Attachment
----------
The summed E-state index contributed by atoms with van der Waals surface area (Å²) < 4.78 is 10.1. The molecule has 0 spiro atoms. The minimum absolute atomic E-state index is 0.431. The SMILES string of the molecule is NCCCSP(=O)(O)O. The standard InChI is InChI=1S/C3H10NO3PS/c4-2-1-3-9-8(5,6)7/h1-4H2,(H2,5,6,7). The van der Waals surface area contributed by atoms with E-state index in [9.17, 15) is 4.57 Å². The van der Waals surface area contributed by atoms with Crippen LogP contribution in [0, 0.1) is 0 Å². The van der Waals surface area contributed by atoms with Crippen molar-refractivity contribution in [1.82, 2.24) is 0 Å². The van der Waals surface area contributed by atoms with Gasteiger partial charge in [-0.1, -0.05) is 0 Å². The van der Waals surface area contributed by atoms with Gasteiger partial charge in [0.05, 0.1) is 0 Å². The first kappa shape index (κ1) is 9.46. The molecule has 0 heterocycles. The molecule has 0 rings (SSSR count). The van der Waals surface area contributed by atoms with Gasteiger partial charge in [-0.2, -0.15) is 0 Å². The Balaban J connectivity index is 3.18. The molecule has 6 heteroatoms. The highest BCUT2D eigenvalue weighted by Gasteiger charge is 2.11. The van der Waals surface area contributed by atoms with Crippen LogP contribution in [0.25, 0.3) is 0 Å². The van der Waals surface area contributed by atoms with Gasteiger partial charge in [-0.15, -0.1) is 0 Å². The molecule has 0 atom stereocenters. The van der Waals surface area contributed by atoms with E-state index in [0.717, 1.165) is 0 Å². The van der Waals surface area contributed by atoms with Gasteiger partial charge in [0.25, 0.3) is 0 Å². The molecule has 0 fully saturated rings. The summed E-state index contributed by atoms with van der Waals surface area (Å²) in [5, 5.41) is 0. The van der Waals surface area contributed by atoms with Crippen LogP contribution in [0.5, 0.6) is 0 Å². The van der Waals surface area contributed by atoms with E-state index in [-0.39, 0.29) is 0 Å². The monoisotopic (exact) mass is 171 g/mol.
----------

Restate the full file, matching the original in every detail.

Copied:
The summed E-state index contributed by atoms with van der Waals surface area (Å²) < 4.78 is 10.1. The molecule has 0 spiro atoms. The minimum absolute atomic E-state index is 0.431. The SMILES string of the molecule is NCCCSP(=O)(O)O. The standard InChI is InChI=1S/C3H10NO3PS/c4-2-1-3-9-8(5,6)7/h1-4H2,(H2,5,6,7). The van der Waals surface area contributed by atoms with E-state index in [9.17, 15) is 4.57 Å². The van der Waals surface area contributed by atoms with Crippen LogP contribution in [0, 0.1) is 0 Å². The van der Waals surface area contributed by atoms with Crippen molar-refractivity contribution in [1.82, 2.24) is 0 Å². The van der Waals surface area contributed by atoms with Gasteiger partial charge in [-0.1, -0.05) is 0 Å². The van der Waals surface area contributed by atoms with Gasteiger partial charge in [0.05, 0.1) is 0 Å². The first kappa shape index (κ1) is 9.46. The molecule has 0 heterocycles. The molecule has 0 rings (SSSR count). The van der Waals surface area contributed by atoms with Gasteiger partial charge in [-0.2, -0.15) is 0 Å². The Balaban J connectivity index is 3.18. The molecule has 6 heteroatoms. The highest BCUT2D eigenvalue weighted by Gasteiger charge is 2.11. The van der Waals surface area contributed by atoms with Crippen LogP contribution in [0.25, 0.3) is 0 Å². The van der Waals surface area contributed by atoms with Gasteiger partial charge in [-0.15, -0.1) is 0 Å². The molecule has 0 atom stereocenters. The van der Waals surface area contributed by atoms with E-state index in [0.717, 1.165) is 0 Å². The van der Waals surface area contributed by atoms with Gasteiger partial charge in [0.25, 0.3) is 0 Å². The molecule has 0 fully saturated rings. The summed E-state index contributed by atoms with van der Waals surface area (Å²) in [5, 5.41) is 0. The van der Waals surface area contributed by atoms with Crippen LogP contribution in [0.5, 0.6) is 0 Å². The van der Waals surface area contributed by atoms with E-state index in [-0.39, 0.29) is 0 Å². The monoisotopic (exact) mass is 171 g/mol.